While immigration is seen as a way to alleviate the labor shortage that has hit Quebec’s trucking industry hard, Bill 96 – which promotes the use of French in the province — is causing concern among foreign workers.
“With the new Bill 96, many English-speaking workers are thinking of leaving for other provinces because they are not able to learn French,” said Mélanie Labonté, director of operations at Audet Immigration, in a presentation to the 29th annual Congress of the Association des mandataires en vérification mécanique du Québec .
Employers have begun to receive resignations from foreign workers, including truck drivers and heavy vehicle mechanics, who fear they will be sent back because of the French language requirements within Bill 96. As a result of this trend, employers are turning more to immigrant workers who already speak French.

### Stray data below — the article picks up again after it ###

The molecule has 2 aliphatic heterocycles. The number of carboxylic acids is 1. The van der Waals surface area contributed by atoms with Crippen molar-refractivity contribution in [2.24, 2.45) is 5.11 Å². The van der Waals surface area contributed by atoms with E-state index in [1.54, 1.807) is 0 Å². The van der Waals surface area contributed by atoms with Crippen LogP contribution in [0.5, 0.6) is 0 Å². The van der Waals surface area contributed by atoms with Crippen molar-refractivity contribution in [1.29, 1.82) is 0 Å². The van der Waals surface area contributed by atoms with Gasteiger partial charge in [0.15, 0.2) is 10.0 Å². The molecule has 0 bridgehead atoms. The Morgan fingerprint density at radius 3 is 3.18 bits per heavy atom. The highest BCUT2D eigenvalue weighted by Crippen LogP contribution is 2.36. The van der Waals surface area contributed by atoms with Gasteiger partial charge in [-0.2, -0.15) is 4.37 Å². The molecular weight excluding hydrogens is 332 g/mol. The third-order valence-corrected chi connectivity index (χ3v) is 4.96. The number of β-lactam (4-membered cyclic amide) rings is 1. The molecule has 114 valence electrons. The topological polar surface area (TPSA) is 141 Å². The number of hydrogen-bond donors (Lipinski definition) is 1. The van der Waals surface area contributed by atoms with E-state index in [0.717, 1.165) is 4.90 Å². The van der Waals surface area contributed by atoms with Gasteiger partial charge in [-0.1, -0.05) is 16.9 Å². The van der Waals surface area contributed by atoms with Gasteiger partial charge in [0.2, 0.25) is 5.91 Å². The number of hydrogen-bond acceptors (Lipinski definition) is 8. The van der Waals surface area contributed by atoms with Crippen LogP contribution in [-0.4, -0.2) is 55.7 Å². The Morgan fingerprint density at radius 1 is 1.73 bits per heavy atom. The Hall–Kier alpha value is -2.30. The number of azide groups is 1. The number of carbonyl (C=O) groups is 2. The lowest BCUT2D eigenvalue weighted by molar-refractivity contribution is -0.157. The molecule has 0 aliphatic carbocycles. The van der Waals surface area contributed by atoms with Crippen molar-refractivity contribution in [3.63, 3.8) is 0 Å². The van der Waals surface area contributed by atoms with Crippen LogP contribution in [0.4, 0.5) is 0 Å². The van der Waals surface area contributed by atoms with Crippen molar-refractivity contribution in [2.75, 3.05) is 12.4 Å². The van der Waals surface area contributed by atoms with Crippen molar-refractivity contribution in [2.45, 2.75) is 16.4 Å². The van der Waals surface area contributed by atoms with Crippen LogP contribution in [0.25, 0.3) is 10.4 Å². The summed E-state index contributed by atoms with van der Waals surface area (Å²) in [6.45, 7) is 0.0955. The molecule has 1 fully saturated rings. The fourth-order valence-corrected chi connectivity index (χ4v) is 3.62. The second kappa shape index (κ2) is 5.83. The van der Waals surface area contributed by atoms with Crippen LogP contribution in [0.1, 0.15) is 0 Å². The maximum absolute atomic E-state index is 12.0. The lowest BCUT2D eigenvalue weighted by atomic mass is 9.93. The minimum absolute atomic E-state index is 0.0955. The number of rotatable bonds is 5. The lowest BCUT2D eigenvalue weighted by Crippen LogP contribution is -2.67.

“Workers are listening to the news like everyone else, and they’re wondering if they’re going to have to leave because they don’t speak French,” says Guillaume Audet, founder of Audet Immigration. “There is this fear, especially on the part of Filipinos who unfortunately do not learn French much. We often have to do damage control.”
The damage control Audet refers to involves reassuring the workforce. “We tell them not to go to Ontario because of this political announcement. We tell them that they can continue to work and that we will put even more effort into francizing them,” he explains.
And “the carrot at the end of the Francization” is the arrival of the worker’s family in Quebec and the obtaining of permanent residency.
The Quebec government must do more to promote francization programs, Audet said. “We need to share more information, promote the language teachers that are available in each region.”
There is no shortage of teachers, it seems. Often, these teachers will go to employer facilities. “There are French teachers who are mobile and will teach small classes at employers’ sites. And it’s all subsidized.”
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